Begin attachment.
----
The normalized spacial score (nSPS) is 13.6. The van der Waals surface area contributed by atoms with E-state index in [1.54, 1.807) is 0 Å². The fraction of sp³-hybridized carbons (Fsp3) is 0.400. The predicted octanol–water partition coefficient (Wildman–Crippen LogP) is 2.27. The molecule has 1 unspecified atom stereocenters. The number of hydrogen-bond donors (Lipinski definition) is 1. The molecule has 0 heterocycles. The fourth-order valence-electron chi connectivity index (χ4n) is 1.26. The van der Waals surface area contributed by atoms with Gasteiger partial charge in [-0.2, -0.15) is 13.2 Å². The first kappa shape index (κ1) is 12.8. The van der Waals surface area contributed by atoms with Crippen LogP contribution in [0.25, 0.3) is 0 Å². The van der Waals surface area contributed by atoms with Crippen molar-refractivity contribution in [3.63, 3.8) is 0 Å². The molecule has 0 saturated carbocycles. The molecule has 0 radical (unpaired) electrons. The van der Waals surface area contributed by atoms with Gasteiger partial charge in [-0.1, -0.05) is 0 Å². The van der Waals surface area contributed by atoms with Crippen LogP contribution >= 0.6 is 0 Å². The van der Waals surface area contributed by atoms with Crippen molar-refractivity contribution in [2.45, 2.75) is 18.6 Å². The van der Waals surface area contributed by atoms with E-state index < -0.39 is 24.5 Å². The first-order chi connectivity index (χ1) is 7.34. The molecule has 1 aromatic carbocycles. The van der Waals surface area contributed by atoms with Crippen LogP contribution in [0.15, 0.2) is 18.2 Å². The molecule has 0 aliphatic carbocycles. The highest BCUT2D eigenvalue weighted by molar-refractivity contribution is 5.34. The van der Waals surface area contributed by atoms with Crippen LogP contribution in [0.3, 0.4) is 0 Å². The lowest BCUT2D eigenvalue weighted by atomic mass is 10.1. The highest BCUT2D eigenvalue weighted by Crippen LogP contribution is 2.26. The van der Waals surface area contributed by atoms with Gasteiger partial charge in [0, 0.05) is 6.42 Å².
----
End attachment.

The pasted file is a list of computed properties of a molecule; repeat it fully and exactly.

The normalized spacial score (nSPS) is 13.6. The van der Waals surface area contributed by atoms with E-state index in [1.54, 1.807) is 0 Å². The fraction of sp³-hybridized carbons (Fsp3) is 0.400. The predicted octanol–water partition coefficient (Wildman–Crippen LogP) is 2.27. The molecule has 1 unspecified atom stereocenters. The number of hydrogen-bond donors (Lipinski definition) is 1. The molecule has 0 heterocycles. The fourth-order valence-electron chi connectivity index (χ4n) is 1.26. The van der Waals surface area contributed by atoms with Gasteiger partial charge in [-0.2, -0.15) is 13.2 Å². The first kappa shape index (κ1) is 12.8. The van der Waals surface area contributed by atoms with Crippen LogP contribution in [0.25, 0.3) is 0 Å². The van der Waals surface area contributed by atoms with Crippen molar-refractivity contribution in [3.63, 3.8) is 0 Å². The molecule has 0 saturated carbocycles. The molecule has 0 radical (unpaired) electrons. The van der Waals surface area contributed by atoms with Gasteiger partial charge in [-0.1, -0.05) is 0 Å². The van der Waals surface area contributed by atoms with Crippen LogP contribution >= 0.6 is 0 Å². The van der Waals surface area contributed by atoms with Crippen molar-refractivity contribution in [2.45, 2.75) is 18.6 Å². The van der Waals surface area contributed by atoms with E-state index < -0.39 is 24.5 Å². The first-order chi connectivity index (χ1) is 7.34. The molecule has 1 aromatic carbocycles. The van der Waals surface area contributed by atoms with Crippen LogP contribution in [0.15, 0.2) is 18.2 Å². The molecule has 0 aliphatic carbocycles. The highest BCUT2D eigenvalue weighted by molar-refractivity contribution is 5.34. The van der Waals surface area contributed by atoms with Crippen LogP contribution in [0.3, 0.4) is 0 Å². The lowest BCUT2D eigenvalue weighted by atomic mass is 10.1. The highest BCUT2D eigenvalue weighted by Crippen LogP contribution is 2.26. The van der Waals surface area contributed by atoms with Gasteiger partial charge in [0, 0.05) is 6.42 Å².